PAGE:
Employers having high employee turnover and frequent layoffs would typically have a higher SUTA expense. Employees who lose their jobs would claim unemployment benefits with the state. Factors such as the nature of business, whether construction or not, and the overall payroll size would affect the rate an employer receives.

Employers may feel powerless against some of the determinants. However, there are ways to lower the SUTA tax rate. Consider the following routes to help you decrease your tax payments.

1. Hire only when needed 

Before hiring an employee, ensure that they qualify and that you would truly need them in your company. Letting employees go because you do not need them makes them eligible for unemployment benefits, likely increasing your SUTA rate.

2. Help employees perform better

When employees are terminated for gross misconduct, most likely, they will not qualify for unemployment benefits.  However, employees terminated due to poor performance or lack of skills are eligible for the insurance program. Reduce the probability of firing employees due to poor performance by providing them resources they would need to improve, such as proper training and tools.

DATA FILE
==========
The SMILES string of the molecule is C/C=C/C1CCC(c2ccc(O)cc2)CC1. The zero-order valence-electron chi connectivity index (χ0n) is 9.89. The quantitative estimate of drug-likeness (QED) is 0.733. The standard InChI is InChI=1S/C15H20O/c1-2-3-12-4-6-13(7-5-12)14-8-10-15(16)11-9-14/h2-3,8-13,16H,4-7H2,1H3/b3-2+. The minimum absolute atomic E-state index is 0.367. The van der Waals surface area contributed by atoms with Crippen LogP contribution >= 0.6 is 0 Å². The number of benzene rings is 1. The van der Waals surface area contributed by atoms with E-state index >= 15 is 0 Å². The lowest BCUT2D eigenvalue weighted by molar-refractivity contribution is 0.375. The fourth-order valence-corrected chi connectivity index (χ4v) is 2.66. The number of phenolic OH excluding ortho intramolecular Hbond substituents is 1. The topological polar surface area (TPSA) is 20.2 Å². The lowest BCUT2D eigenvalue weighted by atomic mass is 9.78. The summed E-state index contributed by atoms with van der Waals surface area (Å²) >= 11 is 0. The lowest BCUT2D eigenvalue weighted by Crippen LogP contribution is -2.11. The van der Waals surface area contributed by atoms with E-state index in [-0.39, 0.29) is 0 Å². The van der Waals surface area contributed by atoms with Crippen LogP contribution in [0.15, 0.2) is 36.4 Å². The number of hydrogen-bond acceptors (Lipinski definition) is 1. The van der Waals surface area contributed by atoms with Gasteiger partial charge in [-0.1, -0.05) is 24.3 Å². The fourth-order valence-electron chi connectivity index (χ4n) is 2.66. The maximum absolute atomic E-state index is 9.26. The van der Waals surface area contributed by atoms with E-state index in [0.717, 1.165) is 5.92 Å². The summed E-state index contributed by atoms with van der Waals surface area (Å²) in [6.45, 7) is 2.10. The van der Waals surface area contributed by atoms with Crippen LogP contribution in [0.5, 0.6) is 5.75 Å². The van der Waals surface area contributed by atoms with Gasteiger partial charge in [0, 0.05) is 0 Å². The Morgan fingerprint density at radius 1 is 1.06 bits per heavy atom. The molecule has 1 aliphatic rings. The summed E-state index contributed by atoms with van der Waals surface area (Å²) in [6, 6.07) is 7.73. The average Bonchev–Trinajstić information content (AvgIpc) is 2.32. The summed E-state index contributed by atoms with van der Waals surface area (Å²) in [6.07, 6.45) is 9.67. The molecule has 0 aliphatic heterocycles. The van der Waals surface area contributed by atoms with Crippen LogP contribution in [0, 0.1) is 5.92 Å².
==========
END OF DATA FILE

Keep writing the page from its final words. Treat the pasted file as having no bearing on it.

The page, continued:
3. Hire independent contractors

Legally, you could avoid unemployment insurance tax payment by using independent contractors instead of hiring an employee. However, if you decide to implement this strategy, make sure you comply with all mandatory requirements for independent contractors. This includes the Internal Revenue Service's applicable state tests and "right-to-control" tests.

4. Contest suspicious unemployment claims

Suspicious or dubious unemployment claims could involve past employees reporting false information or filing a claim to the state workforce agency to receive benefits even if the employer terminated them rightfully with gross misconduct. Before fighting an unemployment claim, consult with a state unemployment insurance expert and ensure that you have sufficient supporting documents to back up your version of events.

5. Make voluntary contributions

Many states allow employers who receive an experience rating to pay a "buydown" contribution voluntarily. This cancels all or part of the insurance tax charged to their account, effectively reducing their SUTA tax rate.

6. Consider alternatives to layoffs